A RECOVERING drug addict whose resolve to stay clean was strengthened after nearly bleeding to death on the roadside will speak about the ordeal in a television documentary this weekend.

Shane Telford would have died were it not for the efforts of his mother, Jean Telford, two passing police officers and the Great North Air Ambulance Service (GNAAS) last July.

The father-of-one, from Tow Law, was driving to Bishop Auckland to help Mrs Telford with the shopping when he suffered a major bleed from his femoral artery, the main arterial supply to the leg.

Mrs Telford, a retired nurse, described trying to stem a “fountain of blood reaching higher than the car” on the roadside near Fir Tree. She was assisted by passing police officers PC Tony Barker and David Taylor, of Durham Police, who applied pressure to the bleed for 30 minutes, and a GNAAS team led by Dr Dion Arbid.

A TV crew shadowing the GNAAS captured the terrifying incident on camera and, at 9pm on Sunday, it will be featured on the More4 documentary series Emergency Helicopter Medics.

Post watershed, the documentary contains graphic footage from the scene, along with interviews with Mrs Telford and her son filmed later that year.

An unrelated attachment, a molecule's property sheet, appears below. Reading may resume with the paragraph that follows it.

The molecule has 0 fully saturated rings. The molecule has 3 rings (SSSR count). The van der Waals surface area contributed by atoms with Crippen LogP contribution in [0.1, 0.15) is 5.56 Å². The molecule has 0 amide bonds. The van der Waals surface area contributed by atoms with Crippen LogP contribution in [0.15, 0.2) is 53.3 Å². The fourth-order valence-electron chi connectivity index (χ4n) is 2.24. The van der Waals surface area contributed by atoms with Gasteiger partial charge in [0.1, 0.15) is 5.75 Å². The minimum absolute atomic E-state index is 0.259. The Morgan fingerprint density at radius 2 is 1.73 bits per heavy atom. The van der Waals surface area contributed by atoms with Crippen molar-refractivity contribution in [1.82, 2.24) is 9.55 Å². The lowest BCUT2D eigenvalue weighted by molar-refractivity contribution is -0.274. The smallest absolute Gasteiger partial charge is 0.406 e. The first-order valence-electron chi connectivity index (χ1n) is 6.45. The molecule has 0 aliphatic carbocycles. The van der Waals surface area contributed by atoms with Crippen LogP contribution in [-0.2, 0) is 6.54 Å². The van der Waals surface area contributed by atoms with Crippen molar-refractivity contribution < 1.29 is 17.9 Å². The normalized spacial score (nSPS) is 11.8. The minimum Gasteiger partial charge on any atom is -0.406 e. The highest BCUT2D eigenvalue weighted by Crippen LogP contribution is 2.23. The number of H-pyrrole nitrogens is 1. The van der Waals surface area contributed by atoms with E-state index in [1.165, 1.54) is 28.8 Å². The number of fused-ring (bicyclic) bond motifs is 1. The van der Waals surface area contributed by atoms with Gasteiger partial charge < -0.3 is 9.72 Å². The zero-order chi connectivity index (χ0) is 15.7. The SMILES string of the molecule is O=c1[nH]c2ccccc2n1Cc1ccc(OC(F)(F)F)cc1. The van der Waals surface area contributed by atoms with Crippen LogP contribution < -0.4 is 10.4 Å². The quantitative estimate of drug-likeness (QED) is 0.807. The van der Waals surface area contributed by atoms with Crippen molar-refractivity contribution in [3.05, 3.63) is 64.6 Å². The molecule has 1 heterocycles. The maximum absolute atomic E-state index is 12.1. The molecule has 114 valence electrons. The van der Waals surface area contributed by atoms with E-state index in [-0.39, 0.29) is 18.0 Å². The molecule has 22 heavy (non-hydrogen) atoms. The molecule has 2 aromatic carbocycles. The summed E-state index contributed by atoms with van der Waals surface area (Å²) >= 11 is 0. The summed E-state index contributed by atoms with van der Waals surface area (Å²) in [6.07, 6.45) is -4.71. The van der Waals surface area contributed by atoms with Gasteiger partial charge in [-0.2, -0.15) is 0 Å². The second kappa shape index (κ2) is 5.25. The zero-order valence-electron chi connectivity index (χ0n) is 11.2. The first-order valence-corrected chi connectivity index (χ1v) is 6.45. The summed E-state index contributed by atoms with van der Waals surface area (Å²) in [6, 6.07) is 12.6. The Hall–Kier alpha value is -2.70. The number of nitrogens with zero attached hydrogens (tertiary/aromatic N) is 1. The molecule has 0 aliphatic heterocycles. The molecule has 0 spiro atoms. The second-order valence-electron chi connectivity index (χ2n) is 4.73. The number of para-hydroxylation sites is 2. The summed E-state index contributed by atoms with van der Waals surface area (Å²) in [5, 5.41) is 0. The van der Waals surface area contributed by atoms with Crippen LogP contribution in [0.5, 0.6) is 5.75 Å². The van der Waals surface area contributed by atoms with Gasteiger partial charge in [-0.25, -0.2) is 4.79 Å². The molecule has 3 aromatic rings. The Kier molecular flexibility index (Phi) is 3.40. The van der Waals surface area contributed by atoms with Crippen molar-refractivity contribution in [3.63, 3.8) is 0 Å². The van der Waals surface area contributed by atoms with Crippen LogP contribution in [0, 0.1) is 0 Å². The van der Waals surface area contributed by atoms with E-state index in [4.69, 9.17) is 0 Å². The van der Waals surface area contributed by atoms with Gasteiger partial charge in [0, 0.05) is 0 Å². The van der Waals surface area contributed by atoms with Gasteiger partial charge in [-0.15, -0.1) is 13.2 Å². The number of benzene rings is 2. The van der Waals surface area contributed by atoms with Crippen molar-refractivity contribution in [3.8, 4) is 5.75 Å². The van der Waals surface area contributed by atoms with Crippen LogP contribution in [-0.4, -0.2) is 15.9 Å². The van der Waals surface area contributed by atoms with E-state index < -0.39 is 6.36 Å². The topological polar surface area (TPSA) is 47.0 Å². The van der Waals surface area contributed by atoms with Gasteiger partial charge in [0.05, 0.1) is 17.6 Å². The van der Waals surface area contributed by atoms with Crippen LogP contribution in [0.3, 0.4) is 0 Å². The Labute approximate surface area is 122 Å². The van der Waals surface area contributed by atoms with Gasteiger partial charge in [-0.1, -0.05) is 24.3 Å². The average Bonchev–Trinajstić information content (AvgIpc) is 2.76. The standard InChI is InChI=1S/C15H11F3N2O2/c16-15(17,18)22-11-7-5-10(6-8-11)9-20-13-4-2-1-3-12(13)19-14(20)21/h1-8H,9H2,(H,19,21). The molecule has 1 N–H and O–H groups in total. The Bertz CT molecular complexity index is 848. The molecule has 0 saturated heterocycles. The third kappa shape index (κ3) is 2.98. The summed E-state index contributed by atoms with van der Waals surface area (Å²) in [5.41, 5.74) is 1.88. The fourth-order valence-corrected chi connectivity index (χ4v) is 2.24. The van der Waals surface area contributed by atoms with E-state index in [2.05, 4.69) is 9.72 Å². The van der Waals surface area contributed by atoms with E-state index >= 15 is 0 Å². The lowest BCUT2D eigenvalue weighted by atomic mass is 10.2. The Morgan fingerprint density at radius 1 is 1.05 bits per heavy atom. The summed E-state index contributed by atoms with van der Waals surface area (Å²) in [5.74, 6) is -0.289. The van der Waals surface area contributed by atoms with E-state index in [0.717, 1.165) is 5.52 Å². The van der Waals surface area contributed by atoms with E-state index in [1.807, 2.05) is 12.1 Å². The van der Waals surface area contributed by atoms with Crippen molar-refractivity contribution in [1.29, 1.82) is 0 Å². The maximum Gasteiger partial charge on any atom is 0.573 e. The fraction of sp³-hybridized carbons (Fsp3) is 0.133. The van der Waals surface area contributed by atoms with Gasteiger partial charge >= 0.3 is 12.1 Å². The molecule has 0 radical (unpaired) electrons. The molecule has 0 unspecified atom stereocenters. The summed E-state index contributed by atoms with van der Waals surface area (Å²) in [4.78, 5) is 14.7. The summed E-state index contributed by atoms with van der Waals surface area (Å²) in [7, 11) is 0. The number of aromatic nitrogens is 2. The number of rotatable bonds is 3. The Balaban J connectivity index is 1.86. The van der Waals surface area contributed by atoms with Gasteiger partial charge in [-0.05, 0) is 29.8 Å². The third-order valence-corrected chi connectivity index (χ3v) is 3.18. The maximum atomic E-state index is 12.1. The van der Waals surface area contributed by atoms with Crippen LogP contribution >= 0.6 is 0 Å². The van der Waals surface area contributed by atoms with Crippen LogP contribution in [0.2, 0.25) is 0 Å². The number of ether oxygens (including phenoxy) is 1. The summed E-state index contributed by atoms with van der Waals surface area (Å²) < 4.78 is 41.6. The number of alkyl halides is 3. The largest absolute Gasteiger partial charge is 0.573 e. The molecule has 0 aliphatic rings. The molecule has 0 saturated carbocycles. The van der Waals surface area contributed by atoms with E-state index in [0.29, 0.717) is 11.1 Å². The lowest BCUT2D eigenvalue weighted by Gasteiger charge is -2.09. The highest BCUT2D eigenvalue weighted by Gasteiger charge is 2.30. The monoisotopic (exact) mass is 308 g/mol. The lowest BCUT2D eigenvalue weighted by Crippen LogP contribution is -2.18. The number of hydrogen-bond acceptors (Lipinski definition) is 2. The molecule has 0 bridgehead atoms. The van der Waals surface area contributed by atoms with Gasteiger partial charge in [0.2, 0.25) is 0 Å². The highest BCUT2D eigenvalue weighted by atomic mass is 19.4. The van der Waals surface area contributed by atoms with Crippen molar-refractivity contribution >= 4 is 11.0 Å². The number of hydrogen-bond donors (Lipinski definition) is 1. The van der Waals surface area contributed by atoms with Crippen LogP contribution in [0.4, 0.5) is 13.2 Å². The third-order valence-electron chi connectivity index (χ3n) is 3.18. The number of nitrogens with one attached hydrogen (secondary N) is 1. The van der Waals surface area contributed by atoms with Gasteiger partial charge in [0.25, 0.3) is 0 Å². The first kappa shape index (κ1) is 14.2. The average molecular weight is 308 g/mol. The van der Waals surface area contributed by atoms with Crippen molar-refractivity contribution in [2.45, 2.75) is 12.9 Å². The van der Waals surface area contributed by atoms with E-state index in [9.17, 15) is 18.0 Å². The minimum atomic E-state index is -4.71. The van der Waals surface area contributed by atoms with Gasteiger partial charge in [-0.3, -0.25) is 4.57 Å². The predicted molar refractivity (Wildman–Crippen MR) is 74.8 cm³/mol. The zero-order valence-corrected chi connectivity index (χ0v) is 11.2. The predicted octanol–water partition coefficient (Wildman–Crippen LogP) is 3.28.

In the interview, Mr Telford talks about how grateful he is to be alive and to be there for his daughter.

The 38-year-old has been battling heroin addiction since he was in his 20s, and has suffered from abscesses over the years. He was in recovery at the time of the incident and remains committed to rebuilding his life.

Last night, Mrs Telford, 73, said the incident had had a big impact on the family.

“One thing I did say to Shane at the time is ‘you have been reborn. You could have died but you didn’t and there has to be a purpose for it.

“He has been off drugs for more than two years now and he is doing well. It’s been really hard though.”

The family’s troubles did not end with Mr Telford’s ordeal. Earlier this year, Mrs Telford’s beloved husband, Edward, died following a long battle with cancer.

The grandmother-of-five, who also has one great-grandchild, said: “I couldn’t have got through it without Shane. He helped me care for Ed. He has been my rock.”

Following the incident, Mrs Telford received a regional ‘champion mum’ award in recognition of the part she played in saving her son’s life. PC Barker and PC Taylor were also awarded Certificates of Commendation from the Royal Humane Society.

GNAAS director of operations, paramedic Andy Mawson, who attended the incident, praised Mrs Telford and the police officers for their lifesaving actions.

“We are acutely aware that for every patient is a wider network of family and friends that are also suffering,” he said. “I’m just glad we could be there for Shane so that he in turn can be there for his mum and daughter. The family have come through such a lot and we respect them for talking about this difficult time. We’d love to invite them down our base to meet the crew and see the helicopter in much happier circumstances.”